4 posts • Page 1 of 1
Hybridization is the idea that when an atom is exposed to an amount of energy, the energy levels surrounding it get jumbled enough to migrate from one orbital to another. I think Lavelle said in class that we cannot externally determine the hybridization state of an atom without knowing what it's bonded to so you shouldn't have to derive the hybridization state out of thin air.
Hybridization is basically when atomic orbitals combine to be more suitable for chemical bonds. For example, Carbon has a ground state configuration of 1s2 2s2 2p2, indicating it has two lone electrons. This would mean Carbon is inclined to only bond two electrons, however we know that is not the case. Taking methane, CH4, we know that Carbon bonds with 4 Hydrogen atoms because an electron from the carbon's 2s orbital can be excited into a 2p orbital, allowing there to be 4 unpaired electrons (in the 2s and 3p orbitals) and resulting sp3 hybridized orbitals.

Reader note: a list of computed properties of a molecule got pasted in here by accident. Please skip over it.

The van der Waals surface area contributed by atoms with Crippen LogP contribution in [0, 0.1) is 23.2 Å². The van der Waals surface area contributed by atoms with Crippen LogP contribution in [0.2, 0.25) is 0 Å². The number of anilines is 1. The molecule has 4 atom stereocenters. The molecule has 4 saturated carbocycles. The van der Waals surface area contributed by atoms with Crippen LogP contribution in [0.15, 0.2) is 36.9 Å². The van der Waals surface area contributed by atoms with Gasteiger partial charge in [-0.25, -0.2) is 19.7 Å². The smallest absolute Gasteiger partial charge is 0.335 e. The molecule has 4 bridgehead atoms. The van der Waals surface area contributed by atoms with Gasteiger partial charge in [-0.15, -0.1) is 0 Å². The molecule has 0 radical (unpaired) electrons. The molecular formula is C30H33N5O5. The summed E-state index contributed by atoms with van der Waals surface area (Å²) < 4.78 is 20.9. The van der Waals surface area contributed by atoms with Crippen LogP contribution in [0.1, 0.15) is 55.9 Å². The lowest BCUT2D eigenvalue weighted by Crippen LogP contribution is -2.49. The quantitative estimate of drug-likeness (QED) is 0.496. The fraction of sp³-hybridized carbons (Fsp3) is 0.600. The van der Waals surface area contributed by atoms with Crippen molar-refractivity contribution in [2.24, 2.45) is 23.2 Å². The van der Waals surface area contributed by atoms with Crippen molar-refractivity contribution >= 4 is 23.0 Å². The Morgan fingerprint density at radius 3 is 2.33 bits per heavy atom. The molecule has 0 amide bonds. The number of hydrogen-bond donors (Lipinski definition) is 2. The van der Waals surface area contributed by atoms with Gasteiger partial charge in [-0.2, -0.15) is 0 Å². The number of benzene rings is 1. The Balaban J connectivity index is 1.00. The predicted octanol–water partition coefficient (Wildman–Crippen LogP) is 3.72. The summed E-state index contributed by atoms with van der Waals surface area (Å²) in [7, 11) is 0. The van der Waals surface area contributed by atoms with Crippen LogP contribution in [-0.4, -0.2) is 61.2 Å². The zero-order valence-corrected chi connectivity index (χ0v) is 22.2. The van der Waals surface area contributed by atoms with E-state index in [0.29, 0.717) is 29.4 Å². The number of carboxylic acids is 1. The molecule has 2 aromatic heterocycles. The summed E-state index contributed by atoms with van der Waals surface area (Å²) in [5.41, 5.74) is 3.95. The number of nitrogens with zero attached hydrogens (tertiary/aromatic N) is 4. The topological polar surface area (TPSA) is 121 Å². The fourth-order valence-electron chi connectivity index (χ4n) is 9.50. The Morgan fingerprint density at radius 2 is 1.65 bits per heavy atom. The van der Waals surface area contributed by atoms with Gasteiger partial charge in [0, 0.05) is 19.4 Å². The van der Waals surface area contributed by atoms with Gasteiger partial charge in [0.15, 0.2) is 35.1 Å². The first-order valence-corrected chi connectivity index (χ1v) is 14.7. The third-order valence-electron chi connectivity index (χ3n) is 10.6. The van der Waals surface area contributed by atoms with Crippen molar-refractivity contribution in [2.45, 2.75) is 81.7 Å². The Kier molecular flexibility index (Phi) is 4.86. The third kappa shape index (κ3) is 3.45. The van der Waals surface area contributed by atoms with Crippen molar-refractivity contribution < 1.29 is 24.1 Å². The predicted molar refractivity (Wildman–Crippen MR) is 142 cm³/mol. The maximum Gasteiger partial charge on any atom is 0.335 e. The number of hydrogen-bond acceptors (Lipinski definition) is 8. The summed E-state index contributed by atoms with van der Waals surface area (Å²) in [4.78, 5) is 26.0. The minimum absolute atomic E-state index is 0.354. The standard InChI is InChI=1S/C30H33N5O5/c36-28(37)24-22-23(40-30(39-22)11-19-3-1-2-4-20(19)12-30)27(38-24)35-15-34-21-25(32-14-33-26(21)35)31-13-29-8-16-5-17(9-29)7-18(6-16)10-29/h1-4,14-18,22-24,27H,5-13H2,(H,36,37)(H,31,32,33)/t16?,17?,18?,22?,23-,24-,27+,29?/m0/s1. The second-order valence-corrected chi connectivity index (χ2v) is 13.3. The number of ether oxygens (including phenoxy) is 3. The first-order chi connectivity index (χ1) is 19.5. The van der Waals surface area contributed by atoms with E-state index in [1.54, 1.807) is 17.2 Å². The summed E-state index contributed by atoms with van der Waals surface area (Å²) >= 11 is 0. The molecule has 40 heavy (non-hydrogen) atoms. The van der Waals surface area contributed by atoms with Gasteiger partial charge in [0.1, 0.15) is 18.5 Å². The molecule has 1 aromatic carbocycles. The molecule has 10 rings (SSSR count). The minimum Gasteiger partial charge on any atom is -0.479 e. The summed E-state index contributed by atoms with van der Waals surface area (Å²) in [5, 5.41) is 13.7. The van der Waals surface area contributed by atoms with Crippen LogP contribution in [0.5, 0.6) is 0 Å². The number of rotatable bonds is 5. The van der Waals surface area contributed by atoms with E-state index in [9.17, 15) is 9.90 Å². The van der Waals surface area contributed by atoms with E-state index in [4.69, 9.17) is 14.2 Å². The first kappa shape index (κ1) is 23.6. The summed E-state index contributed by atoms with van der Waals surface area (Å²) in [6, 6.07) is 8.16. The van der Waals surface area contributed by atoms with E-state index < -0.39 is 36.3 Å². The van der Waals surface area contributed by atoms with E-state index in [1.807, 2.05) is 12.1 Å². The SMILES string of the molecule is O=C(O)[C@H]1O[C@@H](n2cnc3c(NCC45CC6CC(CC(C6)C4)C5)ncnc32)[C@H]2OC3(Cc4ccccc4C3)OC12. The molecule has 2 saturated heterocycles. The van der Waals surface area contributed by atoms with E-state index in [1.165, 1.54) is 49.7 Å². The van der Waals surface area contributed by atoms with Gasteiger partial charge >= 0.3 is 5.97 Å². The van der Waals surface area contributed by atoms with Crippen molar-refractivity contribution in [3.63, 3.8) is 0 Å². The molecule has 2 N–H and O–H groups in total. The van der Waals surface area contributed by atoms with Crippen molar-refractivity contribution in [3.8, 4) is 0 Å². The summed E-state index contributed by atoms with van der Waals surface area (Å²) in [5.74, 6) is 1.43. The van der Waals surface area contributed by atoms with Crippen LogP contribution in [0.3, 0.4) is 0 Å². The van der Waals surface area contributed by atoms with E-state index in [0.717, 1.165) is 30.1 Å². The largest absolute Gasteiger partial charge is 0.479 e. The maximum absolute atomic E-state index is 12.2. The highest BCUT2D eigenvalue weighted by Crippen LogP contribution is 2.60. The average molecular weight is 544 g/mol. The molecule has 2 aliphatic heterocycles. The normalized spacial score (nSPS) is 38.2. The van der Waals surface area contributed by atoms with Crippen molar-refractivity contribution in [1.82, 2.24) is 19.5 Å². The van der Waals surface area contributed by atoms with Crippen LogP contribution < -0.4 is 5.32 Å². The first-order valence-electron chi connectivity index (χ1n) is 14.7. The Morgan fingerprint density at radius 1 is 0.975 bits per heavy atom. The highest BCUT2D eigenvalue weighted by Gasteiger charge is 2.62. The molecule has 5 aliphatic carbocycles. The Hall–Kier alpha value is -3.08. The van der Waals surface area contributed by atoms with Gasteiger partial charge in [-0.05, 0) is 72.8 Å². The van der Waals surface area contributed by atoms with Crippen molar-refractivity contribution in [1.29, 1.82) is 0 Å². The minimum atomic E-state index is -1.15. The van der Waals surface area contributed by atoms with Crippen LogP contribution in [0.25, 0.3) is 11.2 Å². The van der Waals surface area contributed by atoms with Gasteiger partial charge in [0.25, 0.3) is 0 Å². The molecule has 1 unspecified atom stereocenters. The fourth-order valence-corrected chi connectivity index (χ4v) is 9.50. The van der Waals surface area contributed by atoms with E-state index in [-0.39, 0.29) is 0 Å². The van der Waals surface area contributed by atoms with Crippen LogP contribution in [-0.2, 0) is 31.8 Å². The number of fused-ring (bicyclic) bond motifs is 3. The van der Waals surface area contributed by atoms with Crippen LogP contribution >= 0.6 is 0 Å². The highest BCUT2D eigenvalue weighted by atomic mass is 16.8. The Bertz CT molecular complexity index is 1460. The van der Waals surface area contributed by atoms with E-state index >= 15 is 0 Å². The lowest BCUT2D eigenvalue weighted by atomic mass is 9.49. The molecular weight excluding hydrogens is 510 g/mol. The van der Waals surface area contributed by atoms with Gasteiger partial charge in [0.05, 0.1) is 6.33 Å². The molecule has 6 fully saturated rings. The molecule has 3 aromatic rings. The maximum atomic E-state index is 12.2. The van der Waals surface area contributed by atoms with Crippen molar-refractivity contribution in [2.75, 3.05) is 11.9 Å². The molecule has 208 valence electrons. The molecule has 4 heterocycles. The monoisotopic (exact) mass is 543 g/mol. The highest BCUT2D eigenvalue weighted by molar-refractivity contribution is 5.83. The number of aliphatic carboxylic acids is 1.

The way that we determine hybridization is generally by drawing the Lewis Structure of the given compound and counting the number of regions of electron density that the compound has. If we have COF2, which has three regions of electron density, the number of orbitals filled when they merge together (or hybridize) is three, so your exponents in your hybridization have to add up to three. COF2 would have an sp^2 hybridization for this reason.
Who is online
Users browsing this forum: No registered users and 2 guests